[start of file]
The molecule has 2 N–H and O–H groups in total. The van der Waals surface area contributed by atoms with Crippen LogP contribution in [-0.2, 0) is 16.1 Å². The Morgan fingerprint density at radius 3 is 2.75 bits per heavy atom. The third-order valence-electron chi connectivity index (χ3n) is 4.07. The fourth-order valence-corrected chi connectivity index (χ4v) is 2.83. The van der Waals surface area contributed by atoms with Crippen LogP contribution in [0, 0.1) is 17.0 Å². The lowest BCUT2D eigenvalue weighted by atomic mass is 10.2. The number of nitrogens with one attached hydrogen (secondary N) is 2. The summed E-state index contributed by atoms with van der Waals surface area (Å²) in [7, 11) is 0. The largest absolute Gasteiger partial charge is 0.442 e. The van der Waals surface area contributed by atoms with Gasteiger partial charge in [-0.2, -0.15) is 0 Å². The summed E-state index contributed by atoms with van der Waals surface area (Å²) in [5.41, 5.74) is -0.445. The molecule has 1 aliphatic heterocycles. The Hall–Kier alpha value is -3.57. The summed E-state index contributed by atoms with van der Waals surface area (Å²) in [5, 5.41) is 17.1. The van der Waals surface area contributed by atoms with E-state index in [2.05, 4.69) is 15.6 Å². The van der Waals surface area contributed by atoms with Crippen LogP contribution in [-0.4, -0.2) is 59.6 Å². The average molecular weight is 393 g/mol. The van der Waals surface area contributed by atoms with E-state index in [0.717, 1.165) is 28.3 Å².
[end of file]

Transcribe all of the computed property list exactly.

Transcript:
The molecule has 2 N–H and O–H groups in total. The van der Waals surface area contributed by atoms with Crippen LogP contribution in [-0.2, 0) is 16.1 Å². The Morgan fingerprint density at radius 3 is 2.75 bits per heavy atom. The third-order valence-electron chi connectivity index (χ3n) is 4.07. The fourth-order valence-corrected chi connectivity index (χ4v) is 2.83. The van der Waals surface area contributed by atoms with Crippen LogP contribution in [0, 0.1) is 17.0 Å². The lowest BCUT2D eigenvalue weighted by atomic mass is 10.2. The number of nitrogens with one attached hydrogen (secondary N) is 2. The summed E-state index contributed by atoms with van der Waals surface area (Å²) in [7, 11) is 0. The largest absolute Gasteiger partial charge is 0.442 e. The van der Waals surface area contributed by atoms with Gasteiger partial charge in [-0.2, -0.15) is 0 Å². The summed E-state index contributed by atoms with van der Waals surface area (Å²) in [5.41, 5.74) is -0.445. The molecule has 1 aliphatic heterocycles. The Hall–Kier alpha value is -3.57. The summed E-state index contributed by atoms with van der Waals surface area (Å²) in [5, 5.41) is 17.1. The van der Waals surface area contributed by atoms with E-state index in [2.05, 4.69) is 15.6 Å². The van der Waals surface area contributed by atoms with Crippen LogP contribution in [-0.4, -0.2) is 59.6 Å². The average molecular weight is 393 g/mol. The van der Waals surface area contributed by atoms with E-state index in [0.717, 1.165) is 28.3 Å².